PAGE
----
ISIS Using Refugee Crisis As A Trojan Horse
Both FBI Director James Comey and DHS Secretary Jeh Johnson have admitted that there is no way to properly vet these refugees. There are two main reasons why we lack that capability: (1) we do not have the requisite intelligence in Syria, and (2) our government largely fails to understand or even recognize the ideological threat posed by certain foreign organizations.
Sen. Ted Cruz (R-Texas) and Rep. Mario Diaz-Balart (R-Fla.) have introduced legislation in the Senate and House that aims to tackle the latter problem. The proposed legislation calls on the State Department to designate the Muslim Brotherhood as a foreign terrorist organization. Citing the largest terrorism financing trial in United States history (U.S. vs. Holy Land Foundation for Relief and Development, 2008), the legislation would require the secretary of State to report to Congress on whether the Muslim Brotherhood “meets the criteria for designation as a foreign terrorist organization,” and if it does not qualify for such classification, then to detail which specific criteria have not been met.
The legislation would help close a threat that began receiving high profile exposure in December 2001, when the United States Government shut down the Holy Land Foundation for Relief and Development (HLF) in Richardson, Texas. As the case was built, and ultimately resulted in a 108 count guilty verdict in 2008, evidence demonstrated that the Muslim Brotherhood had set up a network throughout the United States over nearly 50 years. The findings in the HLF trial were of such significance that U.S. District Judge Jorge A. Solis published the evidence introduced at trial to ensure its ready availability to the public.
According to the Muslim Brotherhood by-laws, its network includes dozens of organizations who collectively work toward “establishing an Islamic State”, which requires “(t)he Islamic nation” to “be fully prepared to fight the tyrants and the enemies of Allah as a prelude to establishing an Islamic State” (Chapter II, Article 2(E) and 3(E)). Most jihadi groups we are presently battling, including Al-Qaeda, Hamas, and Islamic State, share in the canonical-based Islamic beliefs that motivate attacks upon Western nations and values.
In August, I led a Congressional delegation to Israel and Egypt to discuss those countries’ combined efforts to combat Islamic State and Hamas. In our meetings in Egypt, we were asked repeatedly why the United States has designated Hamas as a terrorist organization, but not the Muslim Brotherhood, its parent organization and ideological fountainhead. We raised this issue with U.S. officials in Egypt who indicated that our support for Egypt’s former Muslim Brotherhood-led government still resonates among our regional allies.
The Cruz/Diaz-Balart legislation, if passed, will greatly improve U.S. relations with allies in the Middle East, particularly those who are increasingly reluctant to trust in our commitment of support. Egypt, Saudi Arabia, United Arab Emirates and Bahrain, all of whom have already designated the Muslim Brotherhood as a terrorist organization, have been looking for American leadership in their campaign against jihadist groups who target us all.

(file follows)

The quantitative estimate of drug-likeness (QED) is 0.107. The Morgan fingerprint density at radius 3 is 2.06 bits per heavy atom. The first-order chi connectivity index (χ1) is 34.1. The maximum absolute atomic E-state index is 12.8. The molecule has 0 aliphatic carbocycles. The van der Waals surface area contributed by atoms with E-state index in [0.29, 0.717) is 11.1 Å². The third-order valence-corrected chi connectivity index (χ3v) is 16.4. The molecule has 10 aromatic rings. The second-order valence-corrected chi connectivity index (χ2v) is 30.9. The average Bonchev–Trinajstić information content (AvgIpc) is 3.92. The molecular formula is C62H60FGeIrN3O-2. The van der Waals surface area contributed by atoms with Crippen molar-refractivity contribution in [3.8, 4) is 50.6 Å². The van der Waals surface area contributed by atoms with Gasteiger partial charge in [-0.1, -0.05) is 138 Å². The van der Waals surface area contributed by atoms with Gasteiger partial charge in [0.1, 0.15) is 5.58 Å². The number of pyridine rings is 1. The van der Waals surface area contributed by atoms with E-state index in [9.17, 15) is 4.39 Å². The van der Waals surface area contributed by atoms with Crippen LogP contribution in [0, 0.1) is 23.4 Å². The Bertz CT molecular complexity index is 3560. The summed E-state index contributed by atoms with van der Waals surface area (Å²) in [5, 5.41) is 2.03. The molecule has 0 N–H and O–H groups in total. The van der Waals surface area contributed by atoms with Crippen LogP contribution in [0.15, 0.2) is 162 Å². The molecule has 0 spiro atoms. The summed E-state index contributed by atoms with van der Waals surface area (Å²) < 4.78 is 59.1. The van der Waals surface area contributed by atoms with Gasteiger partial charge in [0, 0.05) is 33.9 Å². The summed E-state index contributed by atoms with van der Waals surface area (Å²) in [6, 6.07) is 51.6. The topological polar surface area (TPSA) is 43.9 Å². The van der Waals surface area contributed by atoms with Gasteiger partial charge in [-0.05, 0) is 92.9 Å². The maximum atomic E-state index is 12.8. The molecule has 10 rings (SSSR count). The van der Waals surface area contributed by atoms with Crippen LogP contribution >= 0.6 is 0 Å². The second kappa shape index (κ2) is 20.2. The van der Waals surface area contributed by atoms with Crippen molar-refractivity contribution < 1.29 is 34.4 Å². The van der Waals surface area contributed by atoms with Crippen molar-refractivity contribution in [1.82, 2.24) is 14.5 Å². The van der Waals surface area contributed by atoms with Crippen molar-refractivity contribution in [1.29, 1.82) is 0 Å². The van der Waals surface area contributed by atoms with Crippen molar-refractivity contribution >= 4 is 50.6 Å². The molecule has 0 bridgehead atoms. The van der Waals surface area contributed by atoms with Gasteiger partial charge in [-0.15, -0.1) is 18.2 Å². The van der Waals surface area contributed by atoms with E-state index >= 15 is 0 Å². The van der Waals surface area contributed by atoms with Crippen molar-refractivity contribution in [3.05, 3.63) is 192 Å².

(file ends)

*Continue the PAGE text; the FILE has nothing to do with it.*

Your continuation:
America’s response has lacked vision and resolve, and the region is consequently gravitating toward Russian leadership. This effect is easy to comprehend considering that Russia has already demonstrated its own understanding of such threats, including by designating the Muslim Brotherhood a terrorist organization.
With an established Muslim Brotherhood network throughout the United States friendly to the ISIS ideology, and dozens of U.S. citizens confirmed to have traveled to the Middle East, joined ISIS, and returned to the U.S., the elements are in place to carry out attacks similar to Paris here at home. The Islamic State video released the morning of Monday, November 16, announcing that Washington, D.C. is on its list of targets, is a threat that the group can likely carry out anytime and anywhere as it did in Paris.
Time is on our enemies’ side. They have patiently built their U.S.-based network over decades and will strike at a time of their choosing. The American people’s response to radical Islamic terrorism has been to demand its prosecution anywhere it threatens our national security and interests. The Cruz/Diaz-Balart legislation will provide a necessary boost to our government’s efforts by helping to clearly identify and expose the ideological mother ship of the modern jihadist movement, which threatens the very existence of western, liberal society today. Sadly, our government has been hesitant to name them, but the fact is that we know who they are. It’s time we finally go after them.
Kimball is the director of U.S. Operations for the Israel Allies Foundation, a 501c(3) nonprofit organization. He served as staff director of the Congressional Anti-Terrorism Caucus from 2006-2008.